We write as a team.
Some writing teams share the work more or less equally. They divide the book into scenes and each partner writes their own scenes. We divide it differently, although we can see that changing over time, particularly as we venture into children’s stories.
At present though, the work is divided roughly along the lines of the following.
One of us has an idea. It could come from either person, it just has to grab both our imaginations and make us think it has somewhere to go.
We discuss the idea until it clicks with both of us. This can take hours, days or weeks, and some ideas go nowhere because they intrigue one of us but the other can’t get interested at all. Sometimes the one who has the idea persists in writing it anyway, because they can’t let go.
By the time we have something we can both work with the idea has changed completely from the original. The initial idea for Satisfaction, for example, was an adult novel. The story we will end up writing is a children’s cartoon. Even so, the germ of the idea is still there, it’s just not the same story.
The person who has the idea writes the first draft. Let’s say that’s me, in this case.
At the end of each day I hand what I have done over to Sherylyn to read. She reads it off the screen, highlighting any major problems such as bad characters or bad plot lines.
Next day we discuss where the story goes now, and that night I type in the next day’s wordage.
At the end of the first draft we re-read the whole story. Sherylyn goes through it looking for major plot holes and problem characterisation. I sit nearby with the computer and note any feedback she gives verbally. (The worse the story/characters, the more verbal the feedback.)
After she has finished we discuss what has come out of it and how we might change any problems.
I do the typing, making changes based on our notes and discussions.
There are some major changes between drafts one and two. The story gets moved around, characters are chopped, new characters added. We make a lot of changes to cover plot-holes, and that often takes us in different directions, too.
By the end of draft two we generally have a story. Rough, but pretty much in place.
These are major drafts, I might add. There are plenty of minor drafts in between, and lots of revisions ongoing.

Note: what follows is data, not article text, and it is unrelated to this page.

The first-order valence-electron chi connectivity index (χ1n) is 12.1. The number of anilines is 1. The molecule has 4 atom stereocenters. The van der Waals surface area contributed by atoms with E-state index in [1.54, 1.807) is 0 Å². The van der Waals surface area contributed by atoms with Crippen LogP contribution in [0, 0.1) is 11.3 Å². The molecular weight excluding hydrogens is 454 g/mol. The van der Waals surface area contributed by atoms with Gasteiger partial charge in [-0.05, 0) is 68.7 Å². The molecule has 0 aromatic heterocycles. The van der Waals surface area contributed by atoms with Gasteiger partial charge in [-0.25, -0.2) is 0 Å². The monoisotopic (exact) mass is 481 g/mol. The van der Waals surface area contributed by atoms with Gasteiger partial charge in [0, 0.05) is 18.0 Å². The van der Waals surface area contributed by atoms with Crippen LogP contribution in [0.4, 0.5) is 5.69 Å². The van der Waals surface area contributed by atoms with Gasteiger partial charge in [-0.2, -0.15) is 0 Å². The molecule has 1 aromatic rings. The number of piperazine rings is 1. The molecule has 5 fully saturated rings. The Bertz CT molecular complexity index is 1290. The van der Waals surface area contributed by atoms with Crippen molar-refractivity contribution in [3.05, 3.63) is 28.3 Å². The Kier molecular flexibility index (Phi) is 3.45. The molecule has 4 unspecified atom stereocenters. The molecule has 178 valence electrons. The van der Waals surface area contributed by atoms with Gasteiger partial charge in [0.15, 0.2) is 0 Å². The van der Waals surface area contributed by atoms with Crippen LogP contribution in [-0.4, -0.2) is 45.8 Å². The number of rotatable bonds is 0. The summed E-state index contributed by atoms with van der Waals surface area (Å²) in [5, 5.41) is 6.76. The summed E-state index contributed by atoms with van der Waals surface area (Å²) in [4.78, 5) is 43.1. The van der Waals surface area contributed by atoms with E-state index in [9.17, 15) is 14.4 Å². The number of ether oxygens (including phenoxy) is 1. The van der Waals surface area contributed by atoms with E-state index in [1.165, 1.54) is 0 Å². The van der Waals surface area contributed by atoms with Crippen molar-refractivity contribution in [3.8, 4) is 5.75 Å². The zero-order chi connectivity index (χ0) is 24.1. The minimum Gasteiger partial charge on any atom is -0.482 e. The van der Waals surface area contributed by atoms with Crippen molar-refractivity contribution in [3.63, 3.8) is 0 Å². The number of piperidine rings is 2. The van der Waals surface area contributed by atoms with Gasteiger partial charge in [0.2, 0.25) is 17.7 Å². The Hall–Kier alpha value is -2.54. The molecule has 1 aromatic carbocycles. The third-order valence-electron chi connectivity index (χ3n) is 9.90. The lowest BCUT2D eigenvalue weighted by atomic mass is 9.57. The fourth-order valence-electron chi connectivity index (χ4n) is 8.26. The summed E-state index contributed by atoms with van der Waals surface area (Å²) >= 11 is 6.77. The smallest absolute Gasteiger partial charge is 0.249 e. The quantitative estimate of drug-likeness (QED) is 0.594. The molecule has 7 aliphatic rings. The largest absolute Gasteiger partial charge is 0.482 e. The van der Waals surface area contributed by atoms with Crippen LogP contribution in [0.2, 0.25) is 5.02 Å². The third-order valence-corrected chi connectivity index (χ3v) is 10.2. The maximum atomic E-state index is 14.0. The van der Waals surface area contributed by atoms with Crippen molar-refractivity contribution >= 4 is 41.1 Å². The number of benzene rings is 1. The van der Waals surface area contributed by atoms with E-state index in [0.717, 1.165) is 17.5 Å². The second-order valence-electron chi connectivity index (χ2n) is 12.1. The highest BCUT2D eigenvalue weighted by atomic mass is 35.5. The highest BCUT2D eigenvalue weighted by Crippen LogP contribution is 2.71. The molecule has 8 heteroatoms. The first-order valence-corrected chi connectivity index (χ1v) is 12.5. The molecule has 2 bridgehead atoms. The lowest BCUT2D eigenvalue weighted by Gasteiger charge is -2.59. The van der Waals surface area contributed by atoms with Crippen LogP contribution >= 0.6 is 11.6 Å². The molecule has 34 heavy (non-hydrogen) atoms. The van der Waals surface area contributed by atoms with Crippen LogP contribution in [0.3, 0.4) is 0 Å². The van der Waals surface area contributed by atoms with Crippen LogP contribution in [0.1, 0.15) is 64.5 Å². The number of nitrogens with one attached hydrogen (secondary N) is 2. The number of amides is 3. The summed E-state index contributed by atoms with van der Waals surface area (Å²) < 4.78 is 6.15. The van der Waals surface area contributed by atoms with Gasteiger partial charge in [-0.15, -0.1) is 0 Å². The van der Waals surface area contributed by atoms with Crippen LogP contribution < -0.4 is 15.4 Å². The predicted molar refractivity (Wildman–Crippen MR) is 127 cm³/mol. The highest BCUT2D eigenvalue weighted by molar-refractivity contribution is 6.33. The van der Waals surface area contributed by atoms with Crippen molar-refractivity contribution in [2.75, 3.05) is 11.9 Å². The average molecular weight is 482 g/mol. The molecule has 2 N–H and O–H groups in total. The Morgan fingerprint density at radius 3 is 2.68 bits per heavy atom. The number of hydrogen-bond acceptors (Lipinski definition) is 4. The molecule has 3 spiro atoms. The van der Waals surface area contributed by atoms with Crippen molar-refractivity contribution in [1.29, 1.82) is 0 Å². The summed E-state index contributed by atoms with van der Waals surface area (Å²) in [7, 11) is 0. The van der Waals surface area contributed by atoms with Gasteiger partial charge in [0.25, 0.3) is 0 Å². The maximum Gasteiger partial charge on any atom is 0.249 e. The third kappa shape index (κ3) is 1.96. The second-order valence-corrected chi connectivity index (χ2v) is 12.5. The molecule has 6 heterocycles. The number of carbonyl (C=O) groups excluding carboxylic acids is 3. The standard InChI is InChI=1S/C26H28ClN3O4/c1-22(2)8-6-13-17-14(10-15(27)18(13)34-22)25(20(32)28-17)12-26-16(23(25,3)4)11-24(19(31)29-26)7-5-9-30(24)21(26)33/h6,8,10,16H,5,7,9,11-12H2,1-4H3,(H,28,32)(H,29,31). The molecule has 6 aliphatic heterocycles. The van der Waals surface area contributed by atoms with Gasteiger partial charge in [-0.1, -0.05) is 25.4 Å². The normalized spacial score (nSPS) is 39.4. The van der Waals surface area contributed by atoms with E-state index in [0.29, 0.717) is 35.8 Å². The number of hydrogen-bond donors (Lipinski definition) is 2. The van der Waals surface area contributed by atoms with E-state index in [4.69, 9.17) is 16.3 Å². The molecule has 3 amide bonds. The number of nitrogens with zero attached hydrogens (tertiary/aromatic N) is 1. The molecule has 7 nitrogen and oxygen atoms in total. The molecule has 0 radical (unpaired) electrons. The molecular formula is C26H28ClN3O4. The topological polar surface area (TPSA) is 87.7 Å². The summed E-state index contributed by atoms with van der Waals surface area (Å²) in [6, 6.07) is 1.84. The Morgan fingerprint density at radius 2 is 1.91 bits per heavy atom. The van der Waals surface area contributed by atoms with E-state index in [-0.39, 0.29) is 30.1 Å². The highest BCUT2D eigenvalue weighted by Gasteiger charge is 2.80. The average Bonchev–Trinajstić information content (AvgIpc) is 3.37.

By the third draft we’re looking at characterisation. Fleshing out the characters to make them more rounded, changing their behaviour to make them behave more in character. Would Scott behave this way? How would Blade react to that? and so on. By this time we have a pretty good idea of what makes these people tick, and we can use that to give depth to the story.
I’m very light on some of the emotions, so Sherylyn often comes in here and starts adding ’emotive’ passages.
Along the way we fill in minor plot holes.
Draft four is the first major spelling and grammar review, plus we try to tidy up all the little loose ends that still exist.
If we’ve done all right here we find the second part of the novel harder to review than the first, because by half-way through we become immersed in the story and tend to simply read the story, rather than review it.
This draft is difficult too, because we know the story off by heart now. We have re-read it so often that we read what we expect to see, rather than what is actually there.
In an ideal world there is at least six months between this draft and the previous one.
With time comes the distance that allows us to approach the story as a new one. Typos, bad grammar and missing words jump out at us.
Into the post
If we think the story’s saleable, we then write a query and a synopsis, and put it into the post, doing the rounds of any agents who may be interested in that type of book.
The query and synopsis are hardest for us. We’re not good at cutting 100,000 words down to 200. Each of these goes through a number of drafts too, usually being refined just before the manuscript is sent out to the next agent. This is one area we really have to improve on.
This method of writing works for us, and between us we turn out better stories than each of us does individually.
When I’m writing a scene, the person I’m trying hardest to impress, the one whose opinion I value most, is (Sherylyn). I want (her) to read it and be floored … Because I know that if the scene works for (her), if it impresses (her), it’ll work for an audience. (Sherylyn) is my harshest critic—but also the one I respect the most.
And ultimately, that’s the most important thing about a writing partner. Find a writer you respect, whose abilities you envy—and hope he or she feels the same about you.
Ted Elliot Me & My Ampersand